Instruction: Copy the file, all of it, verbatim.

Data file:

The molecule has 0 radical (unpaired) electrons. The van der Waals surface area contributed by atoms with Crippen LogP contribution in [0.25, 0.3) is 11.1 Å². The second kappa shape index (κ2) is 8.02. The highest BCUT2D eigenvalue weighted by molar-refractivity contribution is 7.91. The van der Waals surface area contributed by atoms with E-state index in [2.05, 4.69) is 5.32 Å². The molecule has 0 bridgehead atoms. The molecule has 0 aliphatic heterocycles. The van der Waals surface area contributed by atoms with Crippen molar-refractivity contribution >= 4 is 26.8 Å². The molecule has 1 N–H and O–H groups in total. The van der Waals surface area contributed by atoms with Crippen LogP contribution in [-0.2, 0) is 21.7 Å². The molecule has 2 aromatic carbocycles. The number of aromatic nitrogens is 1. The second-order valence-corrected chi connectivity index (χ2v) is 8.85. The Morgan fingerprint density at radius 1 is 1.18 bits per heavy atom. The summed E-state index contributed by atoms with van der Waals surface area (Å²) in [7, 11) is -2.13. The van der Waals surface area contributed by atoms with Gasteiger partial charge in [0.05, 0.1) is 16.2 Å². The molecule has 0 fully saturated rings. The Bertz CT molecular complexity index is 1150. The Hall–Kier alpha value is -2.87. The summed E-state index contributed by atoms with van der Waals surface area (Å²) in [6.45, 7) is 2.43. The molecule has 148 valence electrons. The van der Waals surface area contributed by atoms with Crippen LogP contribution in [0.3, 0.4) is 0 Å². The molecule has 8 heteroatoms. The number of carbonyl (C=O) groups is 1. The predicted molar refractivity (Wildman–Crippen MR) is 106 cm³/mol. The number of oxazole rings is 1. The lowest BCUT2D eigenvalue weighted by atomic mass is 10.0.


The molecule has 0 radical (unpaired) electrons. The van der Waals surface area contributed by atoms with Crippen LogP contribution in [0.25, 0.3) is 11.1 Å². The second kappa shape index (κ2) is 8.02. The highest BCUT2D eigenvalue weighted by molar-refractivity contribution is 7.91. The van der Waals surface area contributed by atoms with E-state index in [2.05, 4.69) is 5.32 Å². The molecule has 0 bridgehead atoms. The molecule has 0 aliphatic heterocycles. The van der Waals surface area contributed by atoms with Crippen molar-refractivity contribution >= 4 is 26.8 Å². The molecule has 1 N–H and O–H groups in total. The van der Waals surface area contributed by atoms with Crippen LogP contribution in [-0.2, 0) is 21.7 Å². The molecule has 2 aromatic carbocycles. The number of aromatic nitrogens is 1. The second-order valence-corrected chi connectivity index (χ2v) is 8.85. The Morgan fingerprint density at radius 1 is 1.18 bits per heavy atom. The summed E-state index contributed by atoms with van der Waals surface area (Å²) in [7, 11) is -2.13. The van der Waals surface area contributed by atoms with Gasteiger partial charge in [0.05, 0.1) is 16.2 Å². The molecule has 0 fully saturated rings. The Bertz CT molecular complexity index is 1150. The Hall–Kier alpha value is -2.87. The summed E-state index contributed by atoms with van der Waals surface area (Å²) in [6.45, 7) is 2.43. The molecule has 148 valence electrons. The van der Waals surface area contributed by atoms with Crippen LogP contribution in [0.3, 0.4) is 0 Å². The molecule has 8 heteroatoms. The number of carbonyl (C=O) groups is 1. The predicted molar refractivity (Wildman–Crippen MR) is 106 cm³/mol. The number of oxazole rings is 1. The lowest BCUT2D eigenvalue weighted by atomic mass is 10.0.